The lawsuits. The initial reported reason for the pull of the pdfs was “piracy.” (Terminology note- I try to use the word infringement for this type of action, just to be specific.) WotC has sued 8 individuals- 5 named, 3 John Does- for copyright infringement. WotC put out a press release about their action (probably to show how serious they are about the problem). Like the *AA’s, WotC is suing its fanbase. One of the individuals has self-identified himself as a 16-year-old D&D player in the Philippines. Another, if his story is true, is a D&D player from Poland and is actually innocent of infringement (his friend uploaded the pdf to scribd without his knowledge). Being innocent of infringement is not particularly far-fetched, either, even if this person is lying- there are number of ways that this can occur. Lose your computer? Have your computer or a storage machine hacked? Edited the watermark? We’ve seen these types of things occur with other content industries already.
WotC is suing these individuals for actual damages (the amount they’ve lost, which they also claim is unmeasurable in those same documents), and statutory damages (up to $150,000 per infringement). Without getting into a specific legal discussion about copyright, trade law, international conventions, and jurisdiction, WotC absolutely has the right to take these actions. The legal process, however, is not kind. Although it’s hard for some to feel sorry for these individuals when they’re guilty, if you’ve never seen a scared kid who’s made a stupid mistake have the full force of the law come down on her, it is a gut and heart-wrenching experience. If they’re not guilty, the experience is even worse. Also, the idea that lawsuits discourage infringement hasn’t quite borne out… A lot of people won’t have sympathy for these infringers, and I can see why. It’s still a terrible situation.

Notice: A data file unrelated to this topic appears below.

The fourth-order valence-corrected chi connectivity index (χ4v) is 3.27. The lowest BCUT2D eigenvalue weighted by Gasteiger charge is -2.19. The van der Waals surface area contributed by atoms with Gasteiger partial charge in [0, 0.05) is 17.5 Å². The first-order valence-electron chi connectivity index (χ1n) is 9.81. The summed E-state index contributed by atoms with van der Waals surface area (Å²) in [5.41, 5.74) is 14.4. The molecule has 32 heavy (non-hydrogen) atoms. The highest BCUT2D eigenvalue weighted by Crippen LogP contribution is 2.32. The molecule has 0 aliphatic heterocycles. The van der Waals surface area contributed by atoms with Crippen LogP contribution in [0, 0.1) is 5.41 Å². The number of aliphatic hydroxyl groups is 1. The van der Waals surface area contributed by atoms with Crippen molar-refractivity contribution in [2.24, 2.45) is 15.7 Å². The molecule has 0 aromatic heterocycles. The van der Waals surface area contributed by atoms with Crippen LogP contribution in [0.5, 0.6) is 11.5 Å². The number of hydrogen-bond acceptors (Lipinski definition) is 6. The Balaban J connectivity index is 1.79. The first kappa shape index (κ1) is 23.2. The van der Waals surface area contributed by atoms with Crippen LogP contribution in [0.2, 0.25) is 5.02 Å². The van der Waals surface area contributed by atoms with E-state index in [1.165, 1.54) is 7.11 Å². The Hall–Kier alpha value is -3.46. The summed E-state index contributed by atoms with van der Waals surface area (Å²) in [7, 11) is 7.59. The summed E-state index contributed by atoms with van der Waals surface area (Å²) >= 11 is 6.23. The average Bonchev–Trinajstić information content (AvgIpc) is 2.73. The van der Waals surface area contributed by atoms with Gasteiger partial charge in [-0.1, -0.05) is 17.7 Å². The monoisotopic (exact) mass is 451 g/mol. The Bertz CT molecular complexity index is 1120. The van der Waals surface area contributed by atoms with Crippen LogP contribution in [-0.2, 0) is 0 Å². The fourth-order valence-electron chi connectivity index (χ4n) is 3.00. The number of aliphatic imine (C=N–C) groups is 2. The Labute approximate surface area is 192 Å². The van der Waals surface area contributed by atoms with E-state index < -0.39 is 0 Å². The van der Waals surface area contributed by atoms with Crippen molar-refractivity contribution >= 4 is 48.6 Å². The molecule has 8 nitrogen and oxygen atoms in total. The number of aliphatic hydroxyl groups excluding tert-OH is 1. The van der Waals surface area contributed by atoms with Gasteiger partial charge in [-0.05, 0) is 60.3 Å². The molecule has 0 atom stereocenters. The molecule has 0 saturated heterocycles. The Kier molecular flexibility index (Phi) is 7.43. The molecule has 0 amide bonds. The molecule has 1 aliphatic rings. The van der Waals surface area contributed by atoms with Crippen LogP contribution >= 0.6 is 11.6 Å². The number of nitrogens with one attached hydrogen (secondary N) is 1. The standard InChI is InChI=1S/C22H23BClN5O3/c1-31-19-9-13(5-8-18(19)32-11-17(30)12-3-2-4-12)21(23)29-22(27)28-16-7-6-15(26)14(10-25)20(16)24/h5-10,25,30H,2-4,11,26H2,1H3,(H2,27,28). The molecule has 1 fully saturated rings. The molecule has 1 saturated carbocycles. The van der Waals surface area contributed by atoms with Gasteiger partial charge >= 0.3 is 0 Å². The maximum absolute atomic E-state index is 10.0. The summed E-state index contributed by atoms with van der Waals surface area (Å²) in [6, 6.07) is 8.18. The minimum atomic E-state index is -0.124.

The removal of PDFs. The removal of PDFs was not solely a response to infringement. (As a response to infringement, removing your product from the market is a pretty silly move.) It was also a business decision, as stated by the president of the company. They are planning to make works available again in some format, but not PDF, and they won’t disclose the methods they would like to use. This has led to rampant speculation, but in my opinion the signs are not positive. I use the PDFs I had on multiple computers that I own- my desktop and laptops. I take the laptops to places that don’t have Internet access. I’m not fond of DRM-encumbered technologies. I have issues with not being able to do what I like with the products that I’ve bought. Furthermore, they become increasingly hard to preserve and use as technology changes.
The way the pdfs were removed was also problematic. I think that the third party pdf stores do have some responsibility for the unhappiness- they let themselves be in an arrangement where WotC did have the ability to pull items the way they did. Even with the “24 hour reprisal” that WotC has allowed, WotC still had to allow it. But from what they’ve stated publicly, it seems like a lot of their everyday business was based on mutual respect and communication, and this decision totally surprised those vendors. It’s kind of hard to be too hard on them; they obviously don’t have much power in that particular relationship, and furthermore, they’ve been good at communicating what has been happening from their perspective.